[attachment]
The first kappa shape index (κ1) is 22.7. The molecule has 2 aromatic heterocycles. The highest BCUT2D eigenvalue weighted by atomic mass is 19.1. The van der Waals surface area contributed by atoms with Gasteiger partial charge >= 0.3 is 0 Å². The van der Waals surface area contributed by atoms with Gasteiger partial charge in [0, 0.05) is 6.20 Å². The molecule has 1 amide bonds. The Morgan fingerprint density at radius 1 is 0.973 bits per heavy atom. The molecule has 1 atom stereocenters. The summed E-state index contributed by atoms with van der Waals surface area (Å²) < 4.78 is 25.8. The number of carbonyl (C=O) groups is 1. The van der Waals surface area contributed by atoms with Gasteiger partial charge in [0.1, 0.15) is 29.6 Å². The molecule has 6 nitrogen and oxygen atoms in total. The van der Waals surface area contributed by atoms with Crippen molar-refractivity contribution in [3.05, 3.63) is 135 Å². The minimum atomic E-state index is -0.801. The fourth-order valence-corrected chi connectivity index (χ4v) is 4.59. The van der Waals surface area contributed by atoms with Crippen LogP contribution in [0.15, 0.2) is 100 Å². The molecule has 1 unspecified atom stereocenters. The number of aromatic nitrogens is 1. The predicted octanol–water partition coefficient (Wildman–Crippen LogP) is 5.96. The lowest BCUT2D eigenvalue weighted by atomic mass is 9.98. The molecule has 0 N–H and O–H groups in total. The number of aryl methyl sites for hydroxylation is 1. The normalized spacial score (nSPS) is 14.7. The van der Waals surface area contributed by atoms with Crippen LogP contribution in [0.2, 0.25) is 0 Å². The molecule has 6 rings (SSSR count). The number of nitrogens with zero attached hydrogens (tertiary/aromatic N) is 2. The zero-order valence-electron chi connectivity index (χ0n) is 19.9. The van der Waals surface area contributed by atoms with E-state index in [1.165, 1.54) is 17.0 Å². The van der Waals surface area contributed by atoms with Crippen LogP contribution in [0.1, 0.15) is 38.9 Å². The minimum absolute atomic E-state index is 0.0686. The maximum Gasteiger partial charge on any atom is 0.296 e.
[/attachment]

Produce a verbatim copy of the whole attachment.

The first kappa shape index (κ1) is 22.7. The molecule has 2 aromatic heterocycles. The highest BCUT2D eigenvalue weighted by atomic mass is 19.1. The van der Waals surface area contributed by atoms with Gasteiger partial charge >= 0.3 is 0 Å². The van der Waals surface area contributed by atoms with Gasteiger partial charge in [0, 0.05) is 6.20 Å². The molecule has 1 amide bonds. The Morgan fingerprint density at radius 1 is 0.973 bits per heavy atom. The molecule has 1 atom stereocenters. The summed E-state index contributed by atoms with van der Waals surface area (Å²) < 4.78 is 25.8. The number of carbonyl (C=O) groups is 1. The van der Waals surface area contributed by atoms with Gasteiger partial charge in [0.1, 0.15) is 29.6 Å². The molecule has 6 nitrogen and oxygen atoms in total. The van der Waals surface area contributed by atoms with Crippen molar-refractivity contribution in [3.05, 3.63) is 135 Å². The minimum atomic E-state index is -0.801. The fourth-order valence-corrected chi connectivity index (χ4v) is 4.59. The van der Waals surface area contributed by atoms with Crippen LogP contribution in [0.15, 0.2) is 100 Å². The molecule has 1 unspecified atom stereocenters. The number of aromatic nitrogens is 1. The predicted octanol–water partition coefficient (Wildman–Crippen LogP) is 5.96. The lowest BCUT2D eigenvalue weighted by atomic mass is 9.98. The molecule has 0 N–H and O–H groups in total. The number of aryl methyl sites for hydroxylation is 1. The normalized spacial score (nSPS) is 14.7. The van der Waals surface area contributed by atoms with Crippen LogP contribution in [0.2, 0.25) is 0 Å². The molecule has 6 rings (SSSR count). The number of nitrogens with zero attached hydrogens (tertiary/aromatic N) is 2. The zero-order valence-electron chi connectivity index (χ0n) is 19.9. The van der Waals surface area contributed by atoms with E-state index in [1.165, 1.54) is 17.0 Å². The van der Waals surface area contributed by atoms with Crippen LogP contribution in [0.1, 0.15) is 38.9 Å². The minimum absolute atomic E-state index is 0.0686. The maximum Gasteiger partial charge on any atom is 0.296 e.